Social Justice Residential College

Critically examine marginalization based on intersections of age, ability, class, gender, race, religion and sexuality.

Meet the challenge of these complex societal issues and learn how to work locally and globally toward a more just world.

Social Justice College Student Staff

Kayla McCellon

Kayla McCellon

"I loved being part of the Residential College program because it allowed me to continue conversations on the topic I'm the most interested in outside of the classroom as well. By living around others who share my same passion, I always felt like I had a place to fit in, and was never bored because I always had someone to either relate to or dive into conversation with."

Hometown: Lynn, Mass.
Major: psychology

Social Justice College Alumni

Foundation Seminar Course Choices

Course Details

  • The Civil Rights Movement on Stage
    Prof. Meenakshi Ponnuswami
    RESC 098 08
  • Movement(s) for Black Lives
    Prof. Khalil Saucier
    RESC 098 09

  • Questioning for the Common Good
    Prof. Bill Flack
    RESC 098 10

Questioning for the Common Good

In this Foundation Seminar, we will consider what it means to think, write, and discuss critically ideas and activities related to issues of social justice.

Thinking critically means questioning the way things are done, in order to improve them. Writing critically is a way to clarify our thinking and communicate it to others. Discussing our ideas and actions helps us all to learn from each other in ways that enrich our thinking, communication, and action. We will discuss a range of social justice issues, including racism, classism, sexism, and ableism.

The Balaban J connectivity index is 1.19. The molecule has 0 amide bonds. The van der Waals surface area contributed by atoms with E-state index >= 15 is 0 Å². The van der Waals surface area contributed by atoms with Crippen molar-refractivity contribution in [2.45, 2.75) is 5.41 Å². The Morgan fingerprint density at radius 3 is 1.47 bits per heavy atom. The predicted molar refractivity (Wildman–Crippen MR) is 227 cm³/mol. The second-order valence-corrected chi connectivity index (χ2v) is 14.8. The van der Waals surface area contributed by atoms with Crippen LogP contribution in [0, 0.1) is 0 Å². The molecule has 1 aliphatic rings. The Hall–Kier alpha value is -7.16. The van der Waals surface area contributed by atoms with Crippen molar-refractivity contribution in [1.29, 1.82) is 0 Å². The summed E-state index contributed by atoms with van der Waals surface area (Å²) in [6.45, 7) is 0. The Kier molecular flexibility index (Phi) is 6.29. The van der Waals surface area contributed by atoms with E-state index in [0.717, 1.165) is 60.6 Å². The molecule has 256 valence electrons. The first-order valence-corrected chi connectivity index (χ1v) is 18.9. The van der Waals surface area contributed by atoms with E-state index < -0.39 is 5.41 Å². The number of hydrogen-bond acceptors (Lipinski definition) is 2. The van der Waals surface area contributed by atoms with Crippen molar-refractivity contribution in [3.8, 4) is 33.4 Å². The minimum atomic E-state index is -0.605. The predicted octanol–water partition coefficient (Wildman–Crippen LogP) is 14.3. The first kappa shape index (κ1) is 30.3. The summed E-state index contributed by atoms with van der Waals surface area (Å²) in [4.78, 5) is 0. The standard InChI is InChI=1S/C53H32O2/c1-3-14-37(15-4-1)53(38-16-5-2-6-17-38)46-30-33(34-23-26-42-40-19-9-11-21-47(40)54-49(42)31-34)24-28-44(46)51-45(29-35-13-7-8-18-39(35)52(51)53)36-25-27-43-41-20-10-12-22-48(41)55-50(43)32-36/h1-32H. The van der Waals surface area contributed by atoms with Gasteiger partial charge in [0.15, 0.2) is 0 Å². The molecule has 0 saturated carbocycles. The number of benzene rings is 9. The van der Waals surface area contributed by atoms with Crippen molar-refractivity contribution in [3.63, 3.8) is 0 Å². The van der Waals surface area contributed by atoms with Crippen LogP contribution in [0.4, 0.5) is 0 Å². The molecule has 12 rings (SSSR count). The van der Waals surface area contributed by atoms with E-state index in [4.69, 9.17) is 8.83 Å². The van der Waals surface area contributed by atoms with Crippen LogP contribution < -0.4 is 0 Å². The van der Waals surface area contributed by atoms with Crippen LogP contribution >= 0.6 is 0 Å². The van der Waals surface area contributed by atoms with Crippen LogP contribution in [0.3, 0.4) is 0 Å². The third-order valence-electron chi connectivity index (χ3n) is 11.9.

Movement(s) for Black Lives

This course serves an introduction to the history of black freedom struggles, with particular attention to intellectual currents, organizational formations, and mass political movements. The course will focus on Civil Rights and Black Power movements, African and Caribbean anticolonial movements, and more recent movements for Black lives. Detailed attention will be given to issues of (non)violence, justice, punishment, inequality, redemption, transformation, and transcendence.

Through course readings, discussions, and films students will increase their capacity to analyze, evaluate, and interpret the banality of structural violence so as to create an informed foundation from which to respond, rather than react.  The course will engage an ensemble of complex and crucial questions about black life such as, What is freedom?  What does it mean to suffer? How have Black people globally thought (and dreamt) about freedom? Is there a dissimilarity between liberation and freedom? How have black thinkers engaged concepts such as justice and human rights?

The Civil Rights Movement on Stage

How should a young person fight injustice? Is it possible to change the hearts and minds of people in power? Is it better to work with the grass-roots, with those who have been denied justice? What's the use of mass mobilization, such as a big march or protest rally? Does social change happen in sudden leaps and bounds? Or does it happen gradually over time, in small, invisible acts of resistance that oppressed people perform every day? Is it really possible to change the system? How?

Many such questions confronted idealistic young African Americans in the 1950s and 60s, a period of fiery political and social movement and immense creativity. Examining the theatre and performance arts of the era, our course will introduce students to the history of the Civil Rights era. We will study how this transformative moment of history appeared from the vantage point of the American stage — a place which had once created ugly racist images, but where such images were now demolished and reconceptualized. 


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